There you have it. Ten tests that could save you from wasting your time with ideas that are going to lead you down the garden path and into the brambles. Just remember–there are always more ideas. So go cherry pick the best ones!




Break it Down–to Put it Together

BellyDanceDarMaghreb 045I’m about to start my Show & Tell Workshop for the FF&P chapter of RWA, and as always I’ve started thinking about the workshop. Inevitably, questions come up that aren’t related to the workshop, and I really do try to keep folks focused just on the workshop. There’s a reason for this.

When I first got serious about writing one of the most frustrating things about it is that there are so many moving parts. There’s dialogue, pacing, getting your characters on the page, narrative, description, punctuation, grammar, action, active voice, viewpoint, plotting, theme, and the list goes on and on. It’s enough to make anyone crazy. Most of this stuff you learn because any writer starts out as an avid reader—and by reading you learn a lot about this stuff. But sometimes you have to break it down.

Breaking it down is something I learned from dance (belly dance specifically). In dance, you break down the moves so you can learn them not just one step at a time, but one body part at a time. Breaking it down with the writing lets you focus on not just trouble areas, but on getting a firm grip on some of the technical stuff. Why do this?

Getting the technical stuff out of the way:

1- Lets the characters and story shine—you really want the story and the characters to be front and center, not all the other stuff. To keep that other stuff invisible, you have to master it, so you can forget it.

2-Means less revision. You’re not constantly having to fix the typos—a little of that is not a lot of work, but many, many typos mean much, much work.

3-Lets you focus on bigger issues. Let’s face it, if you’re struggling with viewpoint control, or showing vs. telling, you’re probably going to be neglecting the bigger stuff—like did you really motivate your main character’s key choices, or did you really nail that dark moment, or do you have a strong grasp of what the book is really about. I’ve seen a lot of writers dig technical holes for themselves, and everything else suffers.

4-Can speed up your production. The stronger my technical skills have become, the smoother the writing, meaning fewer drafts, and faster production. This isn’t always true—other things (such as life) can step in to interfere with a project, but strong technical skills means you aren’t stuck trying to solve technical problems with the work.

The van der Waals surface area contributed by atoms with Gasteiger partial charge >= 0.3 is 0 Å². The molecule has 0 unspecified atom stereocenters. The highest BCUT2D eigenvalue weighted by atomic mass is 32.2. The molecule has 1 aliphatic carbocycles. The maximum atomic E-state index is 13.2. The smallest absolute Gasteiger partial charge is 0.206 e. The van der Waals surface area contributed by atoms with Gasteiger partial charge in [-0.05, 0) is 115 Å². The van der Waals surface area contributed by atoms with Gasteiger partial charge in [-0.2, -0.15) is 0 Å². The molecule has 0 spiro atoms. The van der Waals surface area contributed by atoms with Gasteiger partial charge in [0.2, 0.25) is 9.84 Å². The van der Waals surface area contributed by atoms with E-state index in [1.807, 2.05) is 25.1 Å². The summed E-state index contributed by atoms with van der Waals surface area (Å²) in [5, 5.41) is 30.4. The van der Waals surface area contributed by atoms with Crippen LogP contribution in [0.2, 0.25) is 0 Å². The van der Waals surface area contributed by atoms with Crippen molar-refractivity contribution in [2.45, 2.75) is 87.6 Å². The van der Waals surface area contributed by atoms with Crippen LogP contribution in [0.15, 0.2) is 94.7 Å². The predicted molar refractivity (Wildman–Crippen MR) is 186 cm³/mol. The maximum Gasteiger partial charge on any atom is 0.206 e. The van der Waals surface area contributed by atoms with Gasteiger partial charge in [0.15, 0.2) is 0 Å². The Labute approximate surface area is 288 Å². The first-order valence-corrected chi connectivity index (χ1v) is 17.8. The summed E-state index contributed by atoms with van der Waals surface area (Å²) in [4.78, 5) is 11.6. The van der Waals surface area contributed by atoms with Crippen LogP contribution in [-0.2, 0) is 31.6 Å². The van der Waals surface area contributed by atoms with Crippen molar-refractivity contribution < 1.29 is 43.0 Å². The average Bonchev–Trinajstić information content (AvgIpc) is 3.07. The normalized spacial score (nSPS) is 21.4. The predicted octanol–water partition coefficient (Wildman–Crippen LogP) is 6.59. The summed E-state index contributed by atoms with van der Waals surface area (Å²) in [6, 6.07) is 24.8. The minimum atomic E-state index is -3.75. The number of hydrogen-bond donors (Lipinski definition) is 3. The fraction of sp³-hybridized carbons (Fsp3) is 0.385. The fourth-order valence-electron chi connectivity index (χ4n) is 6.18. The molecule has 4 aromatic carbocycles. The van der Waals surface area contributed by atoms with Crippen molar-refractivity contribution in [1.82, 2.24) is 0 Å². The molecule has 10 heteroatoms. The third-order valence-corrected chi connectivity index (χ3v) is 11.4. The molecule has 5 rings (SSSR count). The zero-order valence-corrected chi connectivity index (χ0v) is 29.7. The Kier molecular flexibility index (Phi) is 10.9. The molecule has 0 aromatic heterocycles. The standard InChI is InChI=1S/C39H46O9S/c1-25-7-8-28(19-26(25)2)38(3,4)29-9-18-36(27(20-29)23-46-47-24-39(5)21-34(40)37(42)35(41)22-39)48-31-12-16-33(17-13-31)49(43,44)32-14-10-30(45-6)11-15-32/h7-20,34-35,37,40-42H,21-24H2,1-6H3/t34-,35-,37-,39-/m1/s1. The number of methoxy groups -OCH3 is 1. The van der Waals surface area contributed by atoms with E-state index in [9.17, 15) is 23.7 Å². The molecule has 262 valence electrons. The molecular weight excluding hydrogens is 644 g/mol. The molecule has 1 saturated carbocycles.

5-Lets you have some more fun. Technical stuff is often a drag—it’s a lot of detail, so if you’re not a detail person this can seem like stuff you really don’t want to deal with. It’s actually the stuff you want to get so good at that it stops mattering. Then you can really fly.

6-Puts you on the path to art. We all go through stages of learning—and sometimes we’re blessed with stories that are gifts. But art really comes from a marriage of craft and passion. You may be born with the passion, but if the craft is lacking—the technique—expressing your passion can be held in check. So this is where you want to be so solid with your technical skills than you can actually forget them—and let something more take over.

7-Means that your technique is always there for you. Stuff happens. Passion can fade. And deadlines can bring stress that makes your muse hide. But your technical skills will be there no matter what. And it’s great to be able to fall back on that sometimes when you need to get work produced because that is your job.

So…don’t be afraid to break it down—to focus on one skill at a time. Pick an area where you know your skills are weak and just make that the thing you want to improve. Then you can figure out how to put it back together to get your story on track.

Giving Critiques

sleepyrideIt’s sometimes as hard to give another writer the truth about the work as it is to take it. Let’s face it, we all love our own babies. Even if they are ugly squalling brats, we want to see the good side. The trouble is, if you don’t go looking for the faults you can’t fix ‘em. Or to mix up the metaphor–if someone’s on a mule but asks you what do you think of their horse, it’s time to tell them that’s a fine mule but he’s never going to grow up into a horse. The truth has to come out then.

But I still struggle with it.